Staff Spotlight: Reiko Chosokabe

Reiko Chosokabe is a communication specialist and coordinator at the North Carolina Japan Center, which is a unit of the Office of Global Engagement. The NC Japan Center serves as a focal point for interaction between Japan and North Carolina, and is a statewide resource intended to assist all citizens, universities, companies, and public and private institutions in relations with Japan.

Tell us a little bit about yourself.

I grew up in Tokyo, Japan, and moved to North Carolina in 1992. In Japan, I majored in child education and child psychology at Otsuma Women’s University, concentrating in special education for pre-elementary children, people with disabilities, and the elderly. I did internships in a kindergarten, preschools, and a facility for people with disabilities as part of my practical training. My professional career began at Marubeni Electronics where I served as a marketing coordinator, and then I became a facilities coordinator at Nortel Networks. Working within global companies, I learned different corporate cultures, policies, and management styles, which now helps me effectively support the NC Japan Center to aid people with various backgrounds. After I moved to NC, I also worked at the Japan External Trade Organization (JETRO) and Sanki North America, where I gained experience in administrative duties.

How long have you been with NC State and the Office of Global Engagement?

I have been working at the NC Japan Center since 2001.

Tell us what you do in a few sentences.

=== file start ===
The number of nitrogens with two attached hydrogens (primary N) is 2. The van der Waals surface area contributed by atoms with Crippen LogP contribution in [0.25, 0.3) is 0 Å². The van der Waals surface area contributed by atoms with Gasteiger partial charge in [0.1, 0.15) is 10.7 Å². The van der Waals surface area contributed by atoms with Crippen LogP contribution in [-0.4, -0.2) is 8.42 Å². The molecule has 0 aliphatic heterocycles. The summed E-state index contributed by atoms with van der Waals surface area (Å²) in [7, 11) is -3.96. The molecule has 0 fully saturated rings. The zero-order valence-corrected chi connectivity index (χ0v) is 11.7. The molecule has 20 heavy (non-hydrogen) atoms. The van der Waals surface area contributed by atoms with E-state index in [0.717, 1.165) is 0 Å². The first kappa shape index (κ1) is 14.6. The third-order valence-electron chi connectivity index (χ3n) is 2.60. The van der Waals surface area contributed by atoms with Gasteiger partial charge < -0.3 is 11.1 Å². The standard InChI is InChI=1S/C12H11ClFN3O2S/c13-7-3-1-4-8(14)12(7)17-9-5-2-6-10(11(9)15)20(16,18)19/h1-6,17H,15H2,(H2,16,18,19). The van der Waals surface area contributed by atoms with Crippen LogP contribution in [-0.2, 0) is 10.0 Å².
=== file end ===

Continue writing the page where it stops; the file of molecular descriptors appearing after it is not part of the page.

I plan and organize various cultural and educational workshops and receptions for special events. I coordinate scheduling and resourcing for Japanese language courses we offer. We constantly receive a wide range of inquiries from both the general public and various organizations, and I sincerely try my best to respond to all questions. I also closely communicate with Japanese delegations from business, academic, and government organizations to support their business recruitment and business opportunities here in North Carolina.

What’s your favorite thing about your work?

I truly love helping people to succeed. It is extremely exciting and rewarding to act as a bridge between Japanese and North Carolinians to help them achieve their mutual goals. It makes me very happy to see North Carolinians who participate in our events to develop an understanding of a different culture and aspire to learn more about Japan, and Japanese people who interact with the Japan Center to discover the great things North Carolina has to offer.

Tell us one thing we might be surprised to learn about you.

I worked as a Japanese composition and mathematics teacher for 20 years at the Japanese Language School of Raleigh, which is a Saturday school that caters to Japanese students who are here for their parents’ international assignment. I also worked as a substitute teacher in Orange County Public Schools where I mainly taught Japanese, music, art, and supported a special education class with autistic children. Once when I was young, I was a contestant on the Japanese version of the TV show “Family Feud!!”

What do you like to do outside of work?

I like traveling to different places in North Carolina to explore. I also enjoy visiting other countries to discover and experience new scenery, architecture, arts, regional cuisines, and cultures. I have a wire fox terrier named Guinness. I enjoy taking him to walk and playing with him. I even teach him neat tricks!

What’s one thing on your desk you brought from home?

Daruma doll – it’s a round, red Japanese traditional doll modeled after a Buddhist monk. It’s a good luck charm!

What’s your favorite travel destination?

Martha’s Vineyard